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Vice president nominee Ryan accepts 'calling of my generation'

By David Espo

Associated Press

POSTED:
LAST UPDATED: 05:59 p.m. HST, Aug 29, 2012


TAMPA, Fla. >> Seizing the campaign spotlight, vice presidential candidate Paul Ryan accepted “the calling of my generation” to help lead the country in tough times tonight and told roaring Republican National Convention delegates and a prime time TV audience that Mitt Romney and he will make the difficult decisions needed to repair the nation’s economy.

“After four years of getting the runaround, America needs a turnaround, and the man for the job is Gov. Mitt Romney,” the 42-year-old Wisconsin lawmaker declared in what amounted to a debut on the national stage. However, the nation’s attention was divided: He spoke at a convention dogged by Tropical Storm Isaac, downgraded from a hurricane but still inflicting misery on millions along the nearby northern Gulf Coast.

“We will not duck the tough issues; we will lead,” Ryan said.

His speech was part attack on Democratic President Barack Obama and part spirited testimonial to Romney, all leavened by a loving tribute to Ryan’s own mother, Betty, 78, seated across the hall in a VIP box. “To this day, my mom is a role model,” he said while she beamed and exchanged smiles with one of his children as delegates cheered their approval.

A generation younger than Romney, he emphasized their differences as well as their commitment to tackle the economy.

“There are songs on his iPod which I’ve heard on the campaign bus — and on many hotel elevators,” he said to laughter in the hall.

As for his own favorites, he said Romney “actually urged me to play some of these songs at campaign rallies. I said, ‘I hope it’s not a deal breaker, Mitt. But my playlist starts with AC/DC and ends with Zeppelin.”

Turning serious, he said of Obama and the Democrats: “They’ve run out of ideas. Their moment came and went. Fear and division is all they’ve got left.”

To the cheers of the delegates, he pledged Republicans would save Medicare from looming bankruptcy, despite constant accusations from Democrats that the GOP approach would shred the program that provides health care to more than 30 million seniors.

“Our nation needs this debate. We want this debate. We will win this debate,” Ryan declared. But he offered no details of the remedy Republicans would propose.

Romney, in a secondary role if only for a moment, accused Obama of backing “reckless defense cuts” amounting to $1 trillion. Addressing the American Legion in Indianapolis, he said, ‘There are plenty of places to cut in a federal budget that now totals over $3 trillion. But defense is not one of them.”

In Tampa, the Romney team scripted an economy-and-veterans-themed program and kept a wary eye on Isaac. The storm remained a threat to levees in the New Orleans area almost exactly seven years after the calamitous Hurricane Katrina.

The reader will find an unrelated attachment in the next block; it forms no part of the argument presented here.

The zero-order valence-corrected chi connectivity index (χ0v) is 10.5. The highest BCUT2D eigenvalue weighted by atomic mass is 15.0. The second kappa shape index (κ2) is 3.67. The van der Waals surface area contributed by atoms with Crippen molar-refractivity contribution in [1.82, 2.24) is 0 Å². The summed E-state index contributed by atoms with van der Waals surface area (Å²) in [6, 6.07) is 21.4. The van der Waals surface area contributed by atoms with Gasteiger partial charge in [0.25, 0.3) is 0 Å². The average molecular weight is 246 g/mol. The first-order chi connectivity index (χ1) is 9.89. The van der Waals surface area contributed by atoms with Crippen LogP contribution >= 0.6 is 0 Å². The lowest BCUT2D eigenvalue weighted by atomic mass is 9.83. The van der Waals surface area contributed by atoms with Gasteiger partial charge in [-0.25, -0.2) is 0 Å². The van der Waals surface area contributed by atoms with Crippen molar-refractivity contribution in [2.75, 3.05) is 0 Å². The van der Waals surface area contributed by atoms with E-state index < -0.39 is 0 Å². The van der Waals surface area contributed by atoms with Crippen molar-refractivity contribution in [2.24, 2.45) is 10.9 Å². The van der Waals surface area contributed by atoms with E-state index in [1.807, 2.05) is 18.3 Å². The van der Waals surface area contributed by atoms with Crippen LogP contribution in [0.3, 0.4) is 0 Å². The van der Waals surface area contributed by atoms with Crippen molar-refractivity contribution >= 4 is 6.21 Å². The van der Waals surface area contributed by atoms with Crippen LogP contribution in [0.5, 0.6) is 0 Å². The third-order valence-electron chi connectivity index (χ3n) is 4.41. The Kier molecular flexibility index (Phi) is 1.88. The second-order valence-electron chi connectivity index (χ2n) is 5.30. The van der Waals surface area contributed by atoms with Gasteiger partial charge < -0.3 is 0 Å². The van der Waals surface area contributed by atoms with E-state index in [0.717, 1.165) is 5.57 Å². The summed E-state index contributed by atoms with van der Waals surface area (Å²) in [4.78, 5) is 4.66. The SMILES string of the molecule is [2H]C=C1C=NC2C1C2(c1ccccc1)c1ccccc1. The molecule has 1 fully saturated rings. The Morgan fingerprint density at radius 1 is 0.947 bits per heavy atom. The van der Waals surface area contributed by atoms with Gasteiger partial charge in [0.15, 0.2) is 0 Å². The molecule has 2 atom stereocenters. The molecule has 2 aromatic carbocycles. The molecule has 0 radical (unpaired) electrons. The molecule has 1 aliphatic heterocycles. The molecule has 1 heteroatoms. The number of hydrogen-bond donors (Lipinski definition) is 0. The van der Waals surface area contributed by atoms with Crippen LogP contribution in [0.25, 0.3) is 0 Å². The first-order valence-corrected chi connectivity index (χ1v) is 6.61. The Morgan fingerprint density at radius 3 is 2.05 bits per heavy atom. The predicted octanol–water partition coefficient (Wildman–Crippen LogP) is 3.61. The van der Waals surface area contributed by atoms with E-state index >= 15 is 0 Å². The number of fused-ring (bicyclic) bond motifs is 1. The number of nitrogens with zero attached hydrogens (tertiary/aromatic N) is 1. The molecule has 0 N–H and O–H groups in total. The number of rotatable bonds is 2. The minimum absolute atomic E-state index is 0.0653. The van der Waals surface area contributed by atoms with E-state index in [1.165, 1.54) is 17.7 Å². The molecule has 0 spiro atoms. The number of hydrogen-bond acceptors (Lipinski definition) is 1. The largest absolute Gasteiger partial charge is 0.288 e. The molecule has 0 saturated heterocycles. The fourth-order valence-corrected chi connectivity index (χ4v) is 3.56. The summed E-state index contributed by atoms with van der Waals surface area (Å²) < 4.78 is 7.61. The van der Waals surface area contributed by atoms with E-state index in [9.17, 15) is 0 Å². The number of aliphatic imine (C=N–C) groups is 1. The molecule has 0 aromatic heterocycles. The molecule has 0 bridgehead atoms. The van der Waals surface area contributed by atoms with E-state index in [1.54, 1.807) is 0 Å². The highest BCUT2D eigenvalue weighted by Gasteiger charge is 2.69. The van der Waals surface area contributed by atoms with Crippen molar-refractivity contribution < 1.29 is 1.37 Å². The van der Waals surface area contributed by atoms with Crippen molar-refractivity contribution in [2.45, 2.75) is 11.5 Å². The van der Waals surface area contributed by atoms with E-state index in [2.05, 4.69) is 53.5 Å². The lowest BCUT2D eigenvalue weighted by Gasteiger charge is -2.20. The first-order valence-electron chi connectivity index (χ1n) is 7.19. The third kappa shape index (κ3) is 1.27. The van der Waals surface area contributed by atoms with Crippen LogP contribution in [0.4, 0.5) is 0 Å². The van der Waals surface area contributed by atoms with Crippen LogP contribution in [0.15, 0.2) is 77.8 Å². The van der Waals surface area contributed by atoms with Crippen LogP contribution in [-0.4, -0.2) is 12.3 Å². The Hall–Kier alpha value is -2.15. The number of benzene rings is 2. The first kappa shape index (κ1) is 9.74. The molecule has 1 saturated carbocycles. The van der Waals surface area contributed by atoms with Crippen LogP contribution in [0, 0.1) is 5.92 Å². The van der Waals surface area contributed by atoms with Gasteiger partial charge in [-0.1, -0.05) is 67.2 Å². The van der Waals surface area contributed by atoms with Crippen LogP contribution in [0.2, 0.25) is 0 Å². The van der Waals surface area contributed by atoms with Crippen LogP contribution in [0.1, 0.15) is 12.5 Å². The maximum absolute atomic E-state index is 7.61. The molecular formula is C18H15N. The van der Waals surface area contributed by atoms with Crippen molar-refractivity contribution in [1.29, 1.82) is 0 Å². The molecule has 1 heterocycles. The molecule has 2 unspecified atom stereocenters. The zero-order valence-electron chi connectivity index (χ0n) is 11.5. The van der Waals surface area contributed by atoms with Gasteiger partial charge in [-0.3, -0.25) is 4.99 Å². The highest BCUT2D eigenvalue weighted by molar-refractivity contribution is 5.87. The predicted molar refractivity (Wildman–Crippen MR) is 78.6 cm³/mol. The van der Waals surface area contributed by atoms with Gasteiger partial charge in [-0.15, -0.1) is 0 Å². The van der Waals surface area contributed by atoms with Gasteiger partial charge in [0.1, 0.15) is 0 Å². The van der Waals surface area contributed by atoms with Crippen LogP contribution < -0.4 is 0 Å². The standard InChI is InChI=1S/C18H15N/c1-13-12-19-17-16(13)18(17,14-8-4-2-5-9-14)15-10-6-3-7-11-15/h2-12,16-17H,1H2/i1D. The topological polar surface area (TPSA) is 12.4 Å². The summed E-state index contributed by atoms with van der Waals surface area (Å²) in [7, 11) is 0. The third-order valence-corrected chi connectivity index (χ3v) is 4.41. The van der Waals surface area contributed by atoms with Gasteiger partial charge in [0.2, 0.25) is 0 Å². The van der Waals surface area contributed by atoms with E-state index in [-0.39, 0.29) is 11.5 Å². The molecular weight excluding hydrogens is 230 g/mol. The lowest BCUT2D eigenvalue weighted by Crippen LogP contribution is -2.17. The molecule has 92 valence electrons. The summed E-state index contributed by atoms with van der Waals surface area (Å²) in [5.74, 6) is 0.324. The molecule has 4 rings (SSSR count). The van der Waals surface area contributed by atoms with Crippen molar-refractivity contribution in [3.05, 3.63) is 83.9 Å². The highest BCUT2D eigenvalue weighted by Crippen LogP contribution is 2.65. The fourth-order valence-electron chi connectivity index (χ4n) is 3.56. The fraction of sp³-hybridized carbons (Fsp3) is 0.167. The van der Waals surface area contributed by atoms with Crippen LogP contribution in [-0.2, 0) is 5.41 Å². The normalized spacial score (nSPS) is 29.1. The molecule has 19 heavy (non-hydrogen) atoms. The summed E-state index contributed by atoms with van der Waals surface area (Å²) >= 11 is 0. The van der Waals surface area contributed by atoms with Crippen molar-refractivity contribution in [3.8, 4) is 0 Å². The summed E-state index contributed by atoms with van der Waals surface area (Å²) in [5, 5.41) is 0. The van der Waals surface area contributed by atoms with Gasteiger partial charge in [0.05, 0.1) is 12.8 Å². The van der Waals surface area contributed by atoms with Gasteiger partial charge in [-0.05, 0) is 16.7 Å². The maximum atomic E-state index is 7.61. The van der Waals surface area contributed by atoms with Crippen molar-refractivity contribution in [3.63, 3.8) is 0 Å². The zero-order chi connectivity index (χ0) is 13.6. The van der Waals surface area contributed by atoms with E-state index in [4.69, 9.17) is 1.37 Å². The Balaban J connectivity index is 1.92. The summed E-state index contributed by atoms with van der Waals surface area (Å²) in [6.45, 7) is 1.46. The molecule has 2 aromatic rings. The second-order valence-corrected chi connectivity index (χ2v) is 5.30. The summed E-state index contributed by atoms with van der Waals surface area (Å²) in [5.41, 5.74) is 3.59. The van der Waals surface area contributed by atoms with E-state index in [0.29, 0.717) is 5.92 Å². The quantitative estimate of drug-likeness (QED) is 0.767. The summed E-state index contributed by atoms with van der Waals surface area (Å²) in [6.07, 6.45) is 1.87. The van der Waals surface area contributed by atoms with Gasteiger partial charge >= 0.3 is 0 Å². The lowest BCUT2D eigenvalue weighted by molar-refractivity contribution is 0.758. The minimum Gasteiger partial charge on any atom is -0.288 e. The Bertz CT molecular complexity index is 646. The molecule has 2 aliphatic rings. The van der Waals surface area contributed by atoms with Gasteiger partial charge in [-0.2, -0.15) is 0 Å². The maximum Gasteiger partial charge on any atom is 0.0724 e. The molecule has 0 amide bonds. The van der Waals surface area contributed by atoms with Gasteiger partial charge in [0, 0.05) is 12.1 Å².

Inside the convention hall, delegates cheered a parade of party leaders past, present and — possibly — future.

The presidents Bush, George H.W., elected in 1988, and his son, George W., winner in 2000 and 2004, were featured in an evocative video. Arizona Sen. John McCain, the party’s 2008 nominee, spoke on his 76th birthday and said he wished he’d been there under different circumstances. And an array of ambitious younger elected officials preceded Ryan to the podium, Sens. Rand Paul of Kentucky and John Thune of South Dakota among them.

Former Secretary of State Condoleezza Rice praised the Republican ticket in a speech that made no overt mention of Obama. “Mitt Romney and Paul Ryan will rebuild us at home and inspire us to lead abroad. They will provide an answer to the question, ‘Where does America stand?”’

The congressman’s speech skipped lightly over inconvenient facts.

He assailed the stimulus legislation that Congress passed at Obama’s request in 2009 to help stabilize the economy but neglected to mention that he asked for some of the resulting funding, which eventually went to two Wisconsin energy conservation companies in his home state.

He also accused Obama of taking more than $700 billion from Medicare to help finance the president’s signature health care law. But he didn’t mention that a pair of tax and spending plans he authored as chairman of the House Budget Committee retained the cuts and put the money toward deficit reduction.

Ryan said he was accepting “the calling of my generation to give our children the America that was given to us.”

He added, “The present administration has made its choices. And Mitt Romney and I have made ours: Before the math and the momentum overwhelm us all, we are going to solve this nation’s economic problems.

“And I’m going to level with you: We don’t have much time.”

As he spoke a pair of electronic boards tallied the nation’s growing national debt, approaching $16 trillion overall and more than $5 billion since the convention opened.

Ryan’s vice presidential acceptance speech marked a prime-time national debut by a relatively young lawmaker lauded by fellow Republicans for his understanding of the complexities of the nation’s budget.

Romney tapped Ryan this month as his running mate, a selection that cheered conservatives who have doubted the presidential candidate’s own commitment to their cause.

If Ryan’s selection was designed in part to appeal to conservatives, the convention was scripted to strengthen the ticket’s appeals among women, Hispanics and others who prefer Obama over the Republicans, as well as veterans who supported McCain in 2008.

Romney delivers his own nationally televised acceptance speech Thursday night in the final act of his own convention. The political attention then shifts to the Democrats, who open their own convention on Tuesday to nominate Obama and Vice President Joe Biden for a second term.






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